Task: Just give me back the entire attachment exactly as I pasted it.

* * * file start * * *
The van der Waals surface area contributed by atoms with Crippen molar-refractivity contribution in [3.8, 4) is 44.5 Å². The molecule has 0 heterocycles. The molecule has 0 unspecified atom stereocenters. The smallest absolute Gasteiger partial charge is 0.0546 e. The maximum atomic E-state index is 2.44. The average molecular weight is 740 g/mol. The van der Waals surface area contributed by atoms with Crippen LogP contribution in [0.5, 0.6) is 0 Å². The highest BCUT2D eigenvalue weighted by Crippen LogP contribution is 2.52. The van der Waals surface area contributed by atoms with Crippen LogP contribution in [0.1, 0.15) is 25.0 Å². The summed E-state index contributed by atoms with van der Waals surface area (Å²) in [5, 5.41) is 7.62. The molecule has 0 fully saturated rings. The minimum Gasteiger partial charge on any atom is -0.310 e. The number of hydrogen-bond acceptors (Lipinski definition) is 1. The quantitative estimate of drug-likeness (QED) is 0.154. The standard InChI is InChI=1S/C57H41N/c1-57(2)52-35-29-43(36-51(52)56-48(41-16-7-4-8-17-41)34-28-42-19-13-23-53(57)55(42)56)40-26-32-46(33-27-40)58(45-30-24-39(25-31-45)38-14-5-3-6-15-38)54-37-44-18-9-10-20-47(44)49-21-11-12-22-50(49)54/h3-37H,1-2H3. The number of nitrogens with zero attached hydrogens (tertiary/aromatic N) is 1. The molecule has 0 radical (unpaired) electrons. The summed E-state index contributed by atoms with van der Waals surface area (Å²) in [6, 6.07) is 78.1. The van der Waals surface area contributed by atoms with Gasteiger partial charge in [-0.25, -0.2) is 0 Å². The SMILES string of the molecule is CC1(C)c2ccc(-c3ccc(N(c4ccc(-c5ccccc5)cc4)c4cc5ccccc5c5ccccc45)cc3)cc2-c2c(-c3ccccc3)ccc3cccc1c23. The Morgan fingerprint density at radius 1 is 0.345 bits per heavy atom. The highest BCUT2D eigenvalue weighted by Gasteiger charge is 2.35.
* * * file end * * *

The van der Waals surface area contributed by atoms with Crippen molar-refractivity contribution in [3.8, 4) is 44.5 Å². The molecule has 0 heterocycles. The molecule has 0 unspecified atom stereocenters. The smallest absolute Gasteiger partial charge is 0.0546 e. The maximum atomic E-state index is 2.44. The average molecular weight is 740 g/mol. The van der Waals surface area contributed by atoms with Crippen LogP contribution in [0.5, 0.6) is 0 Å². The highest BCUT2D eigenvalue weighted by Crippen LogP contribution is 2.52. The van der Waals surface area contributed by atoms with Crippen LogP contribution in [0.1, 0.15) is 25.0 Å². The summed E-state index contributed by atoms with van der Waals surface area (Å²) in [5, 5.41) is 7.62. The molecule has 0 fully saturated rings. The minimum Gasteiger partial charge on any atom is -0.310 e. The number of hydrogen-bond acceptors (Lipinski definition) is 1. The quantitative estimate of drug-likeness (QED) is 0.154. The standard InChI is InChI=1S/C57H41N/c1-57(2)52-35-29-43(36-51(52)56-48(41-16-7-4-8-17-41)34-28-42-19-13-23-53(57)55(42)56)40-26-32-46(33-27-40)58(45-30-24-39(25-31-45)38-14-5-3-6-15-38)54-37-44-18-9-10-20-47(44)49-21-11-12-22-50(49)54/h3-37H,1-2H3. The number of nitrogens with zero attached hydrogens (tertiary/aromatic N) is 1. The molecule has 0 radical (unpaired) electrons. The summed E-state index contributed by atoms with van der Waals surface area (Å²) in [6, 6.07) is 78.1. The van der Waals surface area contributed by atoms with Gasteiger partial charge in [-0.25, -0.2) is 0 Å². The SMILES string of the molecule is CC1(C)c2ccc(-c3ccc(N(c4ccc(-c5ccccc5)cc4)c4cc5ccccc5c5ccccc45)cc3)cc2-c2c(-c3ccccc3)ccc3cccc1c23. The Morgan fingerprint density at radius 1 is 0.345 bits per heavy atom. The highest BCUT2D eigenvalue weighted by Gasteiger charge is 2.35.